A mill dog has no reason to trust you. Your trust needs to be earned, little by little. Patience is a very important part of rehabbing a mill survivor. We have seen a lot of mill dogs that don’t want to eat whenever people are around. It is important that your mill dog be fed on a schedule, with you nearby. You don’t have to stand and watch over them, but you should be in the same room with them. They need to know that their yummy meal is coming from you. For the majority of mill dogs, accepting a treat right out of your hand is a huge show of trust. Offer treats on a regular basis especially as a reward. Don’t concern yourself too much if your dog does not eat for a few days. Because most of our mill rescues have been fed with self-feeders and confined to small places, it is not uncommon for them to be a little overweight. If there is no vomiting or diarrhea and your dog is otherwise acting healthy, a few days of nibbling at their food while they learn to live by your schedule, is not going to hurt them. It is important to teach them that food is fed on a schedule and you should not be leaving food down at all times.
While you shouldn’t force yourself upon your dog, she does need to get used to you. Sit and talk quietly while gently petting or massaging your dog. It is best to do this an area where she, not necessarily you, is the most comfortable. She probably won’t like it at first, but given time she’ll adjust. Some dogs sadly, never will adjust, and we’lll talk more about them later.
Never allow friends to force attention on a mill survivor. Ask them not to look your dog directly in the eyes. It is not uncommon for mill dogs to simply never accept outsiders. Let your dog set the pace. If the dog approaches, ask them to talk quietly and hold out a hand. No quick movements. Ask that any barking be ignored. Remember that these dogs bark to warn and scare off intruders. If you acknowledge the barking you may be reinforcing it with attention. If you take your guest outside, you have just reinforced to your dog that barking will make the intruder go away.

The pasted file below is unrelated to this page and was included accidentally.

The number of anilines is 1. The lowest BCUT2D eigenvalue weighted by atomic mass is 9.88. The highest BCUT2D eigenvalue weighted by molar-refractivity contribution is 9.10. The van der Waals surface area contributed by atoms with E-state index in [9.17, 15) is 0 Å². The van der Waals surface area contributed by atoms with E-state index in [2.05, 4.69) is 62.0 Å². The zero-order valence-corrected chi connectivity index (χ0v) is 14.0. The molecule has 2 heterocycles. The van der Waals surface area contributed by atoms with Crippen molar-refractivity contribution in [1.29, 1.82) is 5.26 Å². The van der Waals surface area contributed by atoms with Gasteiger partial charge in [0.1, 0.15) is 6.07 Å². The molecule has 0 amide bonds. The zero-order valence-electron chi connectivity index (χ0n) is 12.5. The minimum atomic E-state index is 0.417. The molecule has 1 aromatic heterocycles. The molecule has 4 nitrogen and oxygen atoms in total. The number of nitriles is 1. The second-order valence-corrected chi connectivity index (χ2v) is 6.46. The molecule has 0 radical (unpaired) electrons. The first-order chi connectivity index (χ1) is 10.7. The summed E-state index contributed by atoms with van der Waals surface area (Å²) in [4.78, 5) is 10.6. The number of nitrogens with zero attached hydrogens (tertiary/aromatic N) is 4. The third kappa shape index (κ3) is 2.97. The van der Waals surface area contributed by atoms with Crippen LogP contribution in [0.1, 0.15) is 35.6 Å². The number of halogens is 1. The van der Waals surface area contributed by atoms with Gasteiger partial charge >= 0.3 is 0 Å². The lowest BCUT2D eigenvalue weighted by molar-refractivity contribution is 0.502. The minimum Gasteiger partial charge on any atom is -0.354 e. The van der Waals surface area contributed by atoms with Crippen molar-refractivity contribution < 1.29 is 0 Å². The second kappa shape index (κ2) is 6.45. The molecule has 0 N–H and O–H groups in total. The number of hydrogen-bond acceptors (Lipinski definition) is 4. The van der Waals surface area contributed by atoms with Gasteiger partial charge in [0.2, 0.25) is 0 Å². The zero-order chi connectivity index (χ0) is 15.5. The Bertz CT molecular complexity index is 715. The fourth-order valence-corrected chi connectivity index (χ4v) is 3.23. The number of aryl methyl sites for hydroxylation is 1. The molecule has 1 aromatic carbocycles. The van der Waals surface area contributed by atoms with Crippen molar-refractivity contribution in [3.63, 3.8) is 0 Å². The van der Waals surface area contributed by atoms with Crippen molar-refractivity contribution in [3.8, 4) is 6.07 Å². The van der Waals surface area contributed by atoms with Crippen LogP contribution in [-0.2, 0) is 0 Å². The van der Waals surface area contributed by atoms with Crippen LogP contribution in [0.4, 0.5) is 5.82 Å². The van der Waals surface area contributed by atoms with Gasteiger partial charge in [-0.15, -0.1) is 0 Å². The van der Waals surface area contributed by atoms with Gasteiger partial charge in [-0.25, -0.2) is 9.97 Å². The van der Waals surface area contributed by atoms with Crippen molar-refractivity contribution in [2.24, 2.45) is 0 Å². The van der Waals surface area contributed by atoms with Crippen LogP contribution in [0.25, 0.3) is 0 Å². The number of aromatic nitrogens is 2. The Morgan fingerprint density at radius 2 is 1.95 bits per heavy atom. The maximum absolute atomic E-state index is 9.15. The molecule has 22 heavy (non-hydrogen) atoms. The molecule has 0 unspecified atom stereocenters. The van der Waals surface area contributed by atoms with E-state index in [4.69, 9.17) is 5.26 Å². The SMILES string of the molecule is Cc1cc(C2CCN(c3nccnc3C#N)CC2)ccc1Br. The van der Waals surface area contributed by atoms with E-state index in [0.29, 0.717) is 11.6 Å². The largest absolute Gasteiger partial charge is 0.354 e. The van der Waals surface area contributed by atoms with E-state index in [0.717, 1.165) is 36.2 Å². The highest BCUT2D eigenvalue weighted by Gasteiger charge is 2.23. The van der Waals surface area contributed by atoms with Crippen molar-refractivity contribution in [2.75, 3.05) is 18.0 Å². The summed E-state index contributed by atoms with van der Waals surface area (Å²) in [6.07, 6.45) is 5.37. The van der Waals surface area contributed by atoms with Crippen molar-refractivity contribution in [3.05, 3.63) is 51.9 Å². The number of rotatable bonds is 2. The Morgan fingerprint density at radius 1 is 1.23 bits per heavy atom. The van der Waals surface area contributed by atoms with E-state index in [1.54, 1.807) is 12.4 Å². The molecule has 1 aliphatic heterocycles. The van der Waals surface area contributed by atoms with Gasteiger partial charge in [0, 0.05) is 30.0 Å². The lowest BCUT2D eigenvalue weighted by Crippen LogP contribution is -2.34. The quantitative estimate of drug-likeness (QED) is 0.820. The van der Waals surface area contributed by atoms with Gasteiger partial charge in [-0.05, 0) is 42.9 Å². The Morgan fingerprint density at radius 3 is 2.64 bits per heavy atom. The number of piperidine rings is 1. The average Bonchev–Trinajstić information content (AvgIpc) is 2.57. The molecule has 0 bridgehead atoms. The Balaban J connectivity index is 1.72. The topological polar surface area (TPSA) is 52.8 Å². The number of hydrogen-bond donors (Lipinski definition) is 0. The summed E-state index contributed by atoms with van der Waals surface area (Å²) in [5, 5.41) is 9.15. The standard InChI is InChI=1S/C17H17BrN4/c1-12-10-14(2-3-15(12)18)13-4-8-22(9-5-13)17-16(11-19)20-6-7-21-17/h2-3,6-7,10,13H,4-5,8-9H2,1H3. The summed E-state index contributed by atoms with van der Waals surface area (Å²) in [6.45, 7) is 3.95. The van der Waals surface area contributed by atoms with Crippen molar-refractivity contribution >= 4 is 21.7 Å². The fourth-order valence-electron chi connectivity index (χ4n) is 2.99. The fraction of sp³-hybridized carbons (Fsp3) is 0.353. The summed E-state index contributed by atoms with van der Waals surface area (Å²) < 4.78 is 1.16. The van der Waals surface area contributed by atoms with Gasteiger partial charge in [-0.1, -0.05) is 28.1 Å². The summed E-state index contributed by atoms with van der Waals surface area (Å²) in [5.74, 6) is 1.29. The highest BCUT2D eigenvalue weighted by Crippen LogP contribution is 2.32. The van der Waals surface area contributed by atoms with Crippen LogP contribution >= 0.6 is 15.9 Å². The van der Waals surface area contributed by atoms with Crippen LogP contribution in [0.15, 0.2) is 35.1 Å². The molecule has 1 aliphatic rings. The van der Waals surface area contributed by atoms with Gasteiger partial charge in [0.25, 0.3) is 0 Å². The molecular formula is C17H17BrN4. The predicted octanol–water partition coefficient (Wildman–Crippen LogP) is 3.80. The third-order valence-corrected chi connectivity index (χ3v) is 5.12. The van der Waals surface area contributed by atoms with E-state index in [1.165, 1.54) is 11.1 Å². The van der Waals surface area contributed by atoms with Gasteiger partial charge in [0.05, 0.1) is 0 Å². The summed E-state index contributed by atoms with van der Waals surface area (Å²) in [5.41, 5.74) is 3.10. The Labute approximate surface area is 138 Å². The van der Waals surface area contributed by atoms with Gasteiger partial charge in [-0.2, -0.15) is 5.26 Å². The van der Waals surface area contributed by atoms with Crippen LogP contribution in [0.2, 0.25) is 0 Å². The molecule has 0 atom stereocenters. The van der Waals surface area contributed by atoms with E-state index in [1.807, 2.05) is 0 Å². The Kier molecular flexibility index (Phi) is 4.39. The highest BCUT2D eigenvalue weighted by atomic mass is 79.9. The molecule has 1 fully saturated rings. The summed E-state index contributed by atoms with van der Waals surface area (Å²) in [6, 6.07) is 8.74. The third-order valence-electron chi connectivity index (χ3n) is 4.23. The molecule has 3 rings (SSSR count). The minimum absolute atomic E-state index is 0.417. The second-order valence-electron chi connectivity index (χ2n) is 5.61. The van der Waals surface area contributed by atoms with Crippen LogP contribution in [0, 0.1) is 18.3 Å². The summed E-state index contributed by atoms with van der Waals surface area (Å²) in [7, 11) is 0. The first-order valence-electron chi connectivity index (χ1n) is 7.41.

A child spends the first one to two years of their life soiling their diaper and having you remove the dirty diaper and replace it with a clean one. A puppy mill dog spends its entire life soiling its living area. Potty training a child and housebreaking a puppy mill dog are the exact same procedures…you are UN-teaching them something that they have already learned is acceptable. A regular schedule, constant reinforcement, praise, and commitment on your part are musts! Would you scream at your child, march him to the bathroom and make him sit on the toilet AFTER you discovered he soiled his diaper? A dog is no different in this sense; scolding them after the deed is done is of no benefit to anyone.
The two most important things you can do are to get your new dog on a regular feeding schedule (which will put them on a regular potty schedule) and to observe them closely after feeding time.
Getting them on a premium, low residue food is very important. This will produce a stool that normally is firm (very easy to clean up) and only one or two bowel movements a day are normal. Low cost or over the counter foods have a lot of fillers, and it is very hard to get a dog on a regular cycle using these foods.
Before you even begin to housebreak them, you must learn their schedule. Most dogs will need to “go” right after eating. As soon as they are finished eating, command “outside“. Always use the exact same word in the exact same tone. Watch them closely outside and observe their pattern as they prepare to defecate. Some will turn circles, some will scratch at the ground, some may find a corner, some may sniff every inch of the ground, some will get a strange look on their face…every dog is different and you have to learn to recognize how the dog will behave just before he goes; this way you will recognize it when he gets ready to go in the house.